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Tangletown's Meridian Market for sale

What do you think? (10 Comments) August 11, 2010 at 2:14PM

Tangletown’s Meridian Market (2201 N 56th St) is being put up for sale.  Owner Wally Wright says that he will be meeting with a broker today (Wednesday, August 11, 2010) and a listing will be available shortly.

Meridian Market

While the entire business will be for sale, Wally says that there is another scenario that may work: if someone is interested in purchasing just the food service aspect of the business (i.e. the deli), he could maintain the grocery aspect.  “It really is an ideal situation for someone,” he said.  “It’s turnkey.  Everything is ready to go.”

Meridian Market Deli

Meridian Market has been struggling since last winter, when Wally first had to cut back on staff hours and product purchases.  Since then, revenues have not gone up, and he has had less and less operating cash on hand to purchase new products to put on the shelves.  As shelves grow more bare, customer numbers go down and the cycle continues.

The market has been a fixture in Tangletown for three years.  As of now, Wally has no plans to shut the doors before the business is sold.  However, starting today, he is cutting down on operating hours and limiting staff.  The market will now be open every day from 11 a.m. to 7 p.m.   Wally will focus on maintaining stocks of bread, produce, dairy, beer, and wine.

I asked Wally if there was any other information he wanted to share with the neighborhood.  “Just tell everyone thanks,” he said.  “Thanks for the support.”

Sign on the door - Meridian Market

Click to enlarge

Thanks, Christopher, for the tip.

10 Responses to “Tangletown's Meridian Market for sale”

  1. Random Observer says:

    Wow, seem like an eerie repeat of what happend to the Phinney Market :/

  2. Guest says:

    exactly a repeat…
    so sad, but what it needs is some good food, good service…and a remodel…would love to get my hands on it

  3. Steve says:

    The shelves have been getting more empty every time I've been there over the past few months, so this is the inevitable result. I know he really enjoys the grocery aspect of the place, but I think they or someone could really be successful with just a deli/sandwich business (in a smaller space). Their sandwiches are made with care, and are always VERY tasty. But in this economy it seems pretty risky still, and I'd bet getting a loan from a bank for that kind of business is near impossible in spite of all the “stimulus”.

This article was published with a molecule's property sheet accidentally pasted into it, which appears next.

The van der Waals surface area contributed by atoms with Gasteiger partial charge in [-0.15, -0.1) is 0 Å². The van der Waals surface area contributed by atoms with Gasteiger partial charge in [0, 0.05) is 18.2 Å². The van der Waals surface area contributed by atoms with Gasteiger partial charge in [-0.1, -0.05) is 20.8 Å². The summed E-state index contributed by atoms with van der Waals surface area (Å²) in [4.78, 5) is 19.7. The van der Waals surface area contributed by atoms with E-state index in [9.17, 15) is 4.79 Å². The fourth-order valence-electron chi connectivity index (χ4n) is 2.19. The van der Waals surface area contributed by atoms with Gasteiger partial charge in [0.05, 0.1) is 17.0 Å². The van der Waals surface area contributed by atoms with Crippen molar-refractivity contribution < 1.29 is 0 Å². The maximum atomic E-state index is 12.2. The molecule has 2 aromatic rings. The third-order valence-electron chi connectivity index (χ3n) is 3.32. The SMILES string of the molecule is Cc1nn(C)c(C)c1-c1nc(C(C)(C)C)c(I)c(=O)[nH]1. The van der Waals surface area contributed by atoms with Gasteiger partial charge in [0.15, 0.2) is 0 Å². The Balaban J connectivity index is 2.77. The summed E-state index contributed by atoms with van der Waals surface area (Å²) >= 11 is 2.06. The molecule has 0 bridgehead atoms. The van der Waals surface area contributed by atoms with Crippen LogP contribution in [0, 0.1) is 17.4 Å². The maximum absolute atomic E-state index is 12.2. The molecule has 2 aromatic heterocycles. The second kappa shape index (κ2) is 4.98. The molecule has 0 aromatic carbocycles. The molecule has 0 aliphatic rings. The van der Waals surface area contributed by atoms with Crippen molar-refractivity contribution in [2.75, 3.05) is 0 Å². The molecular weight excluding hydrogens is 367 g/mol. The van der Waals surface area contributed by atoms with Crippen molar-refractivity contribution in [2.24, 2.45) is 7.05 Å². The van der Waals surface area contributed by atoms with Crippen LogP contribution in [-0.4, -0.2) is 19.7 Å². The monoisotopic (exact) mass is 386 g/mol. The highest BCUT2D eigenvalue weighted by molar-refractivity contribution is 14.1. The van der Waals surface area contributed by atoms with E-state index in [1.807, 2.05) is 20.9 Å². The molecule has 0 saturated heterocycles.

Thanks Wally and staff for preparing great take-away food which my partner and I have eaten many times over the past couple of years. Best of luck to you all in your next ventures.

  4. horseknuckle says:

    I know I am always late on these posts, but I just went up there and saw the notice. I am destroyed because I feel like a neighborhood market is so valuable. On the other hand (and I truly mean this as constructive criticism), a market like that can’t be a specialty market, even in this neighborhood. God help me, but I need to think about Meridian as a true alternative to QFC, where I do NOT do a majority of my shopping, but where I will go to by emergency ingredients, last minute meal-fixin’s, etc. A store like that does not thrive as a “regular” supermarket where any of us will go for major shopping. So, when I go to Meridian to pick up some meat for a BBQ and find organic filet mignon in 4 oz. sizes at a bit above market price, I am disappointed. Or when I go to buy baby formula or baby food in a pinch, I remember the price I had to pay for it. I do not need organic, expensive produce in a pinch. I probably want it, but I also probably want to go to PCC and shame on me for procrastinating, being lazy, and I’ll remember the good price I paid. Plus, if the price on the other items is reasonable, I will probably splurge on a featured wine or one of those amazing desserts from the deli case.

    Now that I am writing this, maybe I’m making the case for why a market like Meridian can’t work. I’m a hypocritical suburbanite. Damn me. Really, I’m only advocating that the Market and I meet half-way. Less spendy, organic, specialty items, and more basics with a few real money makers thrown in for good measure that I just can’t refuse. Seriously, on a Tuesday night when I hate the world and have been sitting in traffic, I would love to walk up to my neighborhood market, buy a fat steak or hamburger or hotdogs (but not organic, grain feed, massaged beef steak, vegan hot dogs, etc.), some regular potatoes, a little asparagus or broccoli, and an expensive bottle of wine (or two!) and some amazing chocolate or a dessert from the deli case. I never felt like that was the case.


  5. Mayorofvaluevillage says:

    Maybe Wally just isn’t cut out to run a grocery store. 2nd time in two years, not a good track record. The current Phinney market seems to be doing just fine.